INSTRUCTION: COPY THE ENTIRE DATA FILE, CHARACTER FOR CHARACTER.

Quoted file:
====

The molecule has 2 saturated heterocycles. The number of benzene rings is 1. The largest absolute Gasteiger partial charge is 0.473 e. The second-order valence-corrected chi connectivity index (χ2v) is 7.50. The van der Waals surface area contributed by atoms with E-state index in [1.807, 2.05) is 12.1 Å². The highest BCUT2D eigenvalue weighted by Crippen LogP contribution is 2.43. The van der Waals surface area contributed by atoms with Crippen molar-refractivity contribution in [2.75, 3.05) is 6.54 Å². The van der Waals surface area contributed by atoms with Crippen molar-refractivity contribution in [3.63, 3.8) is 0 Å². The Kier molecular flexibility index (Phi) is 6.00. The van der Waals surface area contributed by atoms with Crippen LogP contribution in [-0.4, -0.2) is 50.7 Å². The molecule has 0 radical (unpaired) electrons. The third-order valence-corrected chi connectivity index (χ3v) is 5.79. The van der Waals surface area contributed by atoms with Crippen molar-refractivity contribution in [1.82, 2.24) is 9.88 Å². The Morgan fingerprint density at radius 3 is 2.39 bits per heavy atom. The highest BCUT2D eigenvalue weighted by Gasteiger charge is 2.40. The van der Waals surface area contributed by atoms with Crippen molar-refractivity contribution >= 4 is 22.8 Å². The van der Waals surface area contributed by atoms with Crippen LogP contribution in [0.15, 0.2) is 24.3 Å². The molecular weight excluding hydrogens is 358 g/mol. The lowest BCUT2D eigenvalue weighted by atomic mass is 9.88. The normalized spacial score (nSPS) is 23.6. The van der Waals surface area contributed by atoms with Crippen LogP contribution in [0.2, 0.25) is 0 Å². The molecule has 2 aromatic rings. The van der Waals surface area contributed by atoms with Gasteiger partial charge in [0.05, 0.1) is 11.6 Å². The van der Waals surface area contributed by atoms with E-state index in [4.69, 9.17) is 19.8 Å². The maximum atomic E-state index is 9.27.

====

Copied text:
The molecule has 2 saturated heterocycles. The number of benzene rings is 1. The largest absolute Gasteiger partial charge is 0.473 e. The second-order valence-corrected chi connectivity index (χ2v) is 7.50. The van der Waals surface area contributed by atoms with E-state index in [1.807, 2.05) is 12.1 Å². The highest BCUT2D eigenvalue weighted by Crippen LogP contribution is 2.43. The van der Waals surface area contributed by atoms with Crippen molar-refractivity contribution in [2.75, 3.05) is 6.54 Å². The van der Waals surface area contributed by atoms with Crippen molar-refractivity contribution in [3.63, 3.8) is 0 Å². The Kier molecular flexibility index (Phi) is 6.00. The van der Waals surface area contributed by atoms with Crippen LogP contribution in [-0.4, -0.2) is 50.7 Å². The molecule has 0 radical (unpaired) electrons. The third-order valence-corrected chi connectivity index (χ3v) is 5.79. The van der Waals surface area contributed by atoms with Crippen molar-refractivity contribution in [1.82, 2.24) is 9.88 Å². The Morgan fingerprint density at radius 3 is 2.39 bits per heavy atom. The highest BCUT2D eigenvalue weighted by Gasteiger charge is 2.40. The van der Waals surface area contributed by atoms with Crippen molar-refractivity contribution >= 4 is 22.8 Å². The van der Waals surface area contributed by atoms with Crippen LogP contribution in [0.15, 0.2) is 24.3 Å². The molecular weight excluding hydrogens is 358 g/mol. The lowest BCUT2D eigenvalue weighted by atomic mass is 9.88. The normalized spacial score (nSPS) is 23.6. The van der Waals surface area contributed by atoms with Crippen LogP contribution in [0.2, 0.25) is 0 Å². The molecule has 2 aromatic rings. The van der Waals surface area contributed by atoms with Gasteiger partial charge in [0.05, 0.1) is 11.6 Å². The van der Waals surface area contributed by atoms with E-state index in [4.69, 9.17) is 19.8 Å². The maximum atomic E-state index is 9.27.